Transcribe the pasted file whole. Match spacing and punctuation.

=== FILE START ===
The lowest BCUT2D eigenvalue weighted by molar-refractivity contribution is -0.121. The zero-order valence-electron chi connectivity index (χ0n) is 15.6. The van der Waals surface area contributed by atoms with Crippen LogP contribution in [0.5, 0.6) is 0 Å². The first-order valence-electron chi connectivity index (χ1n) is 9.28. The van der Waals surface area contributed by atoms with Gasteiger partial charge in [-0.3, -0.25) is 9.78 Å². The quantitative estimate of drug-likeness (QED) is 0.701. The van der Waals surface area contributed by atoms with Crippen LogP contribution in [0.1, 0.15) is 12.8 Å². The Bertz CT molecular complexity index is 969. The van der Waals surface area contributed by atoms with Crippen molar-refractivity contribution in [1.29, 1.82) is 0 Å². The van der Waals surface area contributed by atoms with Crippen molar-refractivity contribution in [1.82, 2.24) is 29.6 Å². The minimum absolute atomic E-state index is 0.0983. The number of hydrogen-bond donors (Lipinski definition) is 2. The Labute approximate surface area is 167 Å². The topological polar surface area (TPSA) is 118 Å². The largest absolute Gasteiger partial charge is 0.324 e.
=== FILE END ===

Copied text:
The lowest BCUT2D eigenvalue weighted by molar-refractivity contribution is -0.121. The zero-order valence-electron chi connectivity index (χ0n) is 15.6. The van der Waals surface area contributed by atoms with Crippen LogP contribution in [0.5, 0.6) is 0 Å². The first-order valence-electron chi connectivity index (χ1n) is 9.28. The van der Waals surface area contributed by atoms with Gasteiger partial charge in [-0.3, -0.25) is 9.78 Å². The quantitative estimate of drug-likeness (QED) is 0.701. The van der Waals surface area contributed by atoms with Crippen LogP contribution in [0.1, 0.15) is 12.8 Å². The Bertz CT molecular complexity index is 969. The van der Waals surface area contributed by atoms with Crippen molar-refractivity contribution in [1.29, 1.82) is 0 Å². The van der Waals surface area contributed by atoms with Crippen molar-refractivity contribution in [1.82, 2.24) is 29.6 Å². The minimum absolute atomic E-state index is 0.0983. The number of hydrogen-bond donors (Lipinski definition) is 2. The Labute approximate surface area is 167 Å². The topological polar surface area (TPSA) is 118 Å². The largest absolute Gasteiger partial charge is 0.324 e.